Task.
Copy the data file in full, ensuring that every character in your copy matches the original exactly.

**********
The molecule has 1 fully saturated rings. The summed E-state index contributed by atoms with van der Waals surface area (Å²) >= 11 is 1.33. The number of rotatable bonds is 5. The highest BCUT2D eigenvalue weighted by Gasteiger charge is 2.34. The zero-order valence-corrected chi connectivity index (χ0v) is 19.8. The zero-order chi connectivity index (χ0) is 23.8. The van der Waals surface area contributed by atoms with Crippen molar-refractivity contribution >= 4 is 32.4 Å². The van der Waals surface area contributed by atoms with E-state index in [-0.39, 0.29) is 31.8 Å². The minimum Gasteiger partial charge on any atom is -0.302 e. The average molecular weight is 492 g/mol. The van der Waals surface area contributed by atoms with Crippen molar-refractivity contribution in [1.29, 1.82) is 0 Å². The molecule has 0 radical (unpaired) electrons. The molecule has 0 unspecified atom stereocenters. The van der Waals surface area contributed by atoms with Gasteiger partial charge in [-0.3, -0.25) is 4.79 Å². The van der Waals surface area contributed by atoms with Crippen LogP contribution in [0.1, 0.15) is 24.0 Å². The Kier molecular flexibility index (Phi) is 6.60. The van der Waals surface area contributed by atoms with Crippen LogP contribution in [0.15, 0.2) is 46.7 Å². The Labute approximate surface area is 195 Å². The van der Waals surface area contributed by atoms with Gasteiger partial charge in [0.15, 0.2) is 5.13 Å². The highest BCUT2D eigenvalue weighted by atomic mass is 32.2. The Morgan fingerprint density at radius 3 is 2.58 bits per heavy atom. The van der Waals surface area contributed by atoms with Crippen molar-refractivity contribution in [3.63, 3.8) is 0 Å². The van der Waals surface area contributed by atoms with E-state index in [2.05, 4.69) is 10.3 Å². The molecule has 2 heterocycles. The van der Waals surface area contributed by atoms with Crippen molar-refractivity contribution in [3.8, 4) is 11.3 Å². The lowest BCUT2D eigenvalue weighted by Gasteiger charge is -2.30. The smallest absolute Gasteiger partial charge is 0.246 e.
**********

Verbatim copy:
The molecule has 1 fully saturated rings. The summed E-state index contributed by atoms with van der Waals surface area (Å²) >= 11 is 1.33. The number of rotatable bonds is 5. The highest BCUT2D eigenvalue weighted by Gasteiger charge is 2.34. The zero-order valence-corrected chi connectivity index (χ0v) is 19.8. The zero-order chi connectivity index (χ0) is 23.8. The van der Waals surface area contributed by atoms with Crippen molar-refractivity contribution >= 4 is 32.4 Å². The van der Waals surface area contributed by atoms with E-state index in [-0.39, 0.29) is 31.8 Å². The minimum Gasteiger partial charge on any atom is -0.302 e. The average molecular weight is 492 g/mol. The van der Waals surface area contributed by atoms with Crippen molar-refractivity contribution in [1.29, 1.82) is 0 Å². The molecule has 0 radical (unpaired) electrons. The molecule has 0 unspecified atom stereocenters. The van der Waals surface area contributed by atoms with Gasteiger partial charge in [-0.3, -0.25) is 4.79 Å². The van der Waals surface area contributed by atoms with Crippen LogP contribution in [0.1, 0.15) is 24.0 Å². The Kier molecular flexibility index (Phi) is 6.60. The van der Waals surface area contributed by atoms with Crippen LogP contribution in [0.15, 0.2) is 46.7 Å². The Labute approximate surface area is 195 Å². The van der Waals surface area contributed by atoms with Gasteiger partial charge in [0.15, 0.2) is 5.13 Å². The highest BCUT2D eigenvalue weighted by atomic mass is 32.2. The Morgan fingerprint density at radius 3 is 2.58 bits per heavy atom. The van der Waals surface area contributed by atoms with Crippen molar-refractivity contribution in [3.63, 3.8) is 0 Å². The van der Waals surface area contributed by atoms with E-state index in [2.05, 4.69) is 10.3 Å². The molecule has 2 heterocycles. The van der Waals surface area contributed by atoms with Crippen molar-refractivity contribution in [3.8, 4) is 11.3 Å². The lowest BCUT2D eigenvalue weighted by Gasteiger charge is -2.30. The smallest absolute Gasteiger partial charge is 0.246 e.